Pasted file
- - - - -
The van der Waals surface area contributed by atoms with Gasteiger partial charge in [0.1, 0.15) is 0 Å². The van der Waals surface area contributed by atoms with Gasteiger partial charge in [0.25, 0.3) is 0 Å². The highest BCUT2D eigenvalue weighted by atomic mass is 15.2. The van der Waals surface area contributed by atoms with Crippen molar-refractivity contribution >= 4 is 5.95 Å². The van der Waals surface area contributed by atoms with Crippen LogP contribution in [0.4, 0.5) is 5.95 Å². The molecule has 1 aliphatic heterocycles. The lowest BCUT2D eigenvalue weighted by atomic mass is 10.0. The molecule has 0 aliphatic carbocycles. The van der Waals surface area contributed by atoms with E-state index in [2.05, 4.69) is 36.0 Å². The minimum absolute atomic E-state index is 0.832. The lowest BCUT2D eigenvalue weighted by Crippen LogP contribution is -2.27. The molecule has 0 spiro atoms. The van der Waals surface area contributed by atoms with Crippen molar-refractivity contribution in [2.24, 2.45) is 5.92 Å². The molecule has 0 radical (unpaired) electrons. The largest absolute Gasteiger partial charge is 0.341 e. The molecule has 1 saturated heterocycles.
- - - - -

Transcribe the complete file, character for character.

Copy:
The van der Waals surface area contributed by atoms with Gasteiger partial charge in [0.1, 0.15) is 0 Å². The van der Waals surface area contributed by atoms with Gasteiger partial charge in [0.25, 0.3) is 0 Å². The highest BCUT2D eigenvalue weighted by atomic mass is 15.2. The van der Waals surface area contributed by atoms with Crippen molar-refractivity contribution >= 4 is 5.95 Å². The van der Waals surface area contributed by atoms with Crippen LogP contribution in [0.4, 0.5) is 5.95 Å². The molecule has 1 aliphatic heterocycles. The lowest BCUT2D eigenvalue weighted by atomic mass is 10.0. The molecule has 0 aliphatic carbocycles. The van der Waals surface area contributed by atoms with E-state index in [2.05, 4.69) is 36.0 Å². The minimum absolute atomic E-state index is 0.832. The lowest BCUT2D eigenvalue weighted by Crippen LogP contribution is -2.27. The molecule has 0 spiro atoms. The van der Waals surface area contributed by atoms with Crippen molar-refractivity contribution in [2.24, 2.45) is 5.92 Å². The molecule has 0 radical (unpaired) electrons. The largest absolute Gasteiger partial charge is 0.341 e. The molecule has 1 saturated heterocycles.